Lionel Logue, The King’s Speech and Dulwich By Peter Watkins
Lionel Logue (1880-1953), untrained Australian speech therapist hurled into notoriety by a recent film (The King’s Speech) was, for part of his life at least, a Dulwich man. How did it happen?
Logue was born in Perth, Australia in 1880. He took elocution lessons and subsequently demonstrated the elocutionary art to huge audiences all over the world. He came to London with his wife Myrtle in 1924, and offered support to Australian veterans of World War 1 who had developed speech defects from shell shock. Already by 1926 he had established consulting rooms at 146 Harley Street, and it was into these rooms that the Duke of York (later George VI) consulted him regarding the stammer which had plagued him since eight years of age, and which some nine “experts” had failed to cure. Indeed, at that time, some speech therapists were regarded as quacks by the medical establishment, some of whom themselves undertook bizarre and sometimes dangerous entirely unproven treatments including partial excision of muscles of the tongue. Logue himself had had no formal medical or scientific training, and did not record details of the techniques he used in treatment. In time he gained a large practice of wealthy patients with whose fees he subsidised the tuition of poorer clients, on one occasion requesting no more than a bunch of flowers. His practice flourished and only began to decline after some 15 years, but throughout he gave incomparable support and friendship to his royal patient, standing at his side during many of his important speeches. Perhaps this close friendship was the underlying cause of his success. It was certainly to his very great credit that in 1935 he set up the British Society of Speech Therapists and was made MVO by George VI in 1937, and CVO in 1944.
Logue had various addresses during his London life—first at Maida Vale, then a flat in South Kensington where he lived until he moved in 1932 to Beechgrove House on Sydenham Hill at the edge of Dulwich Woods. This substantial property, built during the early 1860s, remained a private home until the end of World War II. It was described as having 25 rooms, five bathrooms, five acres of garden, a tennis court and a cook. On 9th February 1933, the Estates Governors of Alleyn’s College at Dulwich granted to him permission to place a brass plate outside the property “to interview at the said premises a few patients in your practice as curer of speech defects and to fix and exhibit on the outside of the premises a brass plate not exceeding four inches by two-and-half inches size, with your name inscribed thereon, and in return for the estate giving him this licence he shall pay the sum of five shillings at Lady Day each year”. It should also be recorded that of Logue’s three sons, Laurie married in St Stephen’s Church in College Road, Antony attended Dulwich College, and Valentine became a renowned neurosurgeon at the National Hospital for Nervous Diseases in Queen Square, London.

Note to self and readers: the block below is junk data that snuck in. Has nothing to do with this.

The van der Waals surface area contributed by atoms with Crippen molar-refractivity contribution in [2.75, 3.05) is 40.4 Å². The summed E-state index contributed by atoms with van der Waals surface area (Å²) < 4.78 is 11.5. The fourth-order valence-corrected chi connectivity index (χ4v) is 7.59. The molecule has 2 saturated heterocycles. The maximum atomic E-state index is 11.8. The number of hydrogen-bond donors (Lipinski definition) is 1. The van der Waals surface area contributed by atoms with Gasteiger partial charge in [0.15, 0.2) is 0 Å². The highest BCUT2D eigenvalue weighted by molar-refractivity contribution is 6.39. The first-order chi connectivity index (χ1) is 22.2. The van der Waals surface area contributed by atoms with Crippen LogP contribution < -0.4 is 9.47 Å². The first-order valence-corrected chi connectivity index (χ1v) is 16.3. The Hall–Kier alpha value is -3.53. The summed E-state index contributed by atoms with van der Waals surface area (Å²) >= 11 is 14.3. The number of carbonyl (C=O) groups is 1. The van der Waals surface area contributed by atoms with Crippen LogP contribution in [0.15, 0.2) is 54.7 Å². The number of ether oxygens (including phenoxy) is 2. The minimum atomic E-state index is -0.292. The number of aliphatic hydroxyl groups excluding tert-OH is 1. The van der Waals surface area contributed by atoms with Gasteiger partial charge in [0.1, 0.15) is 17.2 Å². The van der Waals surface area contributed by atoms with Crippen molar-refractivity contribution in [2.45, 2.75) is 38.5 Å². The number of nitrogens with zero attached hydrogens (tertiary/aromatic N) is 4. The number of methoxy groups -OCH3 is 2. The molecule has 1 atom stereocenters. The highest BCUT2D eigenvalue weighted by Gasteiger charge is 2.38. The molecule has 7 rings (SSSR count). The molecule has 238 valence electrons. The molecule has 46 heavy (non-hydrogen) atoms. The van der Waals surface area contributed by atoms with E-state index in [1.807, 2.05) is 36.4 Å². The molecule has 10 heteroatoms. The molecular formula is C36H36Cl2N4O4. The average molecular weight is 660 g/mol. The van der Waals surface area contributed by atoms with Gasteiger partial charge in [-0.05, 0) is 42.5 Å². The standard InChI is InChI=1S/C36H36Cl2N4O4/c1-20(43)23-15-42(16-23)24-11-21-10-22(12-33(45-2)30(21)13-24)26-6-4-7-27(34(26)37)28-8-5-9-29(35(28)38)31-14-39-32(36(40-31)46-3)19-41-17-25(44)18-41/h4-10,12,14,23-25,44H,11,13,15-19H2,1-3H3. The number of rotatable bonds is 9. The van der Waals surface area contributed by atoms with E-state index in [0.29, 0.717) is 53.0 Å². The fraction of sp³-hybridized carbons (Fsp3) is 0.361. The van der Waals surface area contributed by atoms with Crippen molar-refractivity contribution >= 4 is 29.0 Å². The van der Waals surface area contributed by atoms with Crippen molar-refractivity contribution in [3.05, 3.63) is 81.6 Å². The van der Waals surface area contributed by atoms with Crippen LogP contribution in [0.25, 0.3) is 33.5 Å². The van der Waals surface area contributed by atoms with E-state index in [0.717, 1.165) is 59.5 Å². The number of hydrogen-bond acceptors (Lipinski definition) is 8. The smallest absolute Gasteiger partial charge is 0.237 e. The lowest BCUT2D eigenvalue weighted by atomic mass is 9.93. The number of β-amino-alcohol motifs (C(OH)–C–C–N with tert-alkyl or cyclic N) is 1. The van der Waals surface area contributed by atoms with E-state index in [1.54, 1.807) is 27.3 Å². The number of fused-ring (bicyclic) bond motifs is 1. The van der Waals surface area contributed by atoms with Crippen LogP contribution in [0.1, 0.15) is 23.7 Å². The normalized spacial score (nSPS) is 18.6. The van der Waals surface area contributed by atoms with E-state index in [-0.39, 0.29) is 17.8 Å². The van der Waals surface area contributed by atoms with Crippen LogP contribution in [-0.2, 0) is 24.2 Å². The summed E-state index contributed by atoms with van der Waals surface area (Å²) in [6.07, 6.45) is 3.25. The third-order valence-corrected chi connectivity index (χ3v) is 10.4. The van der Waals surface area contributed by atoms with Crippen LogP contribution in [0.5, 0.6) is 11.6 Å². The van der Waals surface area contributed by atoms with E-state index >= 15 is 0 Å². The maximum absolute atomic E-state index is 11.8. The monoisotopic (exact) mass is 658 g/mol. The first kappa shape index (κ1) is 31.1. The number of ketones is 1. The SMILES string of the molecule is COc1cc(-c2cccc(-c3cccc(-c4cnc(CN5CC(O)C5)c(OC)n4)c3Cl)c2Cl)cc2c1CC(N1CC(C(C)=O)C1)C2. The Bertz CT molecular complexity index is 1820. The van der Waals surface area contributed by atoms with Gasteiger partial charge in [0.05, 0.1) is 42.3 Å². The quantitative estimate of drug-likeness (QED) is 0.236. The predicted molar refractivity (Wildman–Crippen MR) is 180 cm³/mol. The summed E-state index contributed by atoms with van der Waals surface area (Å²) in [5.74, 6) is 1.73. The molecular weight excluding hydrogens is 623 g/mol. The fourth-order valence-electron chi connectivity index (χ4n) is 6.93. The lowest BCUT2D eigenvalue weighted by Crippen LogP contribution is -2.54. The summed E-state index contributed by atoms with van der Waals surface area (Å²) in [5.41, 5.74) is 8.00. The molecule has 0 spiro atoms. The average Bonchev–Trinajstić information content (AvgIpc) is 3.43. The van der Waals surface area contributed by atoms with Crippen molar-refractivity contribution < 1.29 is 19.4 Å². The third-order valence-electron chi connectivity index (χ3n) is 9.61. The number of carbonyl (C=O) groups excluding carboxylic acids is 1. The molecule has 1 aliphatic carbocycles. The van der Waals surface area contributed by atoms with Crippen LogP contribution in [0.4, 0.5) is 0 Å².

Myrtle, Lionel’s wife, described how her own “lovely house” had become a “calling-point” for Australians visiting Britain. She also recorded that “His Majesty frequently comes to our house – he is most charming”, although whether he actually saw George VI at Beechgrove House is not clear. However, his biographer did record that Logue was listening at home to his broadcast at Christmas 1944. He telephoned the King to congratulate him, and suggested “My job is over, Sir”, to which the King replied “Not at all. It is the preliminary work that counts, and that is where you are indispensable”. Logue did indeed continue to help the King on and off with his speeches and was present on VE Day, May 8th 1945, at his address from the balcony of Buckingham Palace.
Because many of Logue’s patients had left for military service, he began to develop financial problems during the middle 1940s, and had great difficulty in maintaining the large Beechgrove House. He was unable to get anyone to help, and was not even allowed to use the motor mower, instead acquiring sheep to keep down the lawn. Myrtle died on 22nd June 1945, and Logue sold the house in April 1947, moving to a flat in Knightsbridge opposite Harrods. Beechgrove House was subsequently lived in by a Dr Michael Denny, then became a home for elderly patients discharged from hospitals in Camberwell in 1952, closed in 1960 and was demolished in 1983.
The King died on 6th February 1952 aged 56 years, and Logue on April 12th 1953, aged 73 years. Perhaps his greatest accolade was the press report on George VI’s speech at his coronation of 12th May 1937: “The King’s voice was strong and deep, resembling to a startling degree the voice of his father…His words came through firmly, clearly – and without hesitation”.
Sources. The King’s Speech: How one man saved the British monarchy.
Mark Logue and Peter Conrad. Quercus, London, 2010.
Estates governors of Alleyn’s College, Dulwich, London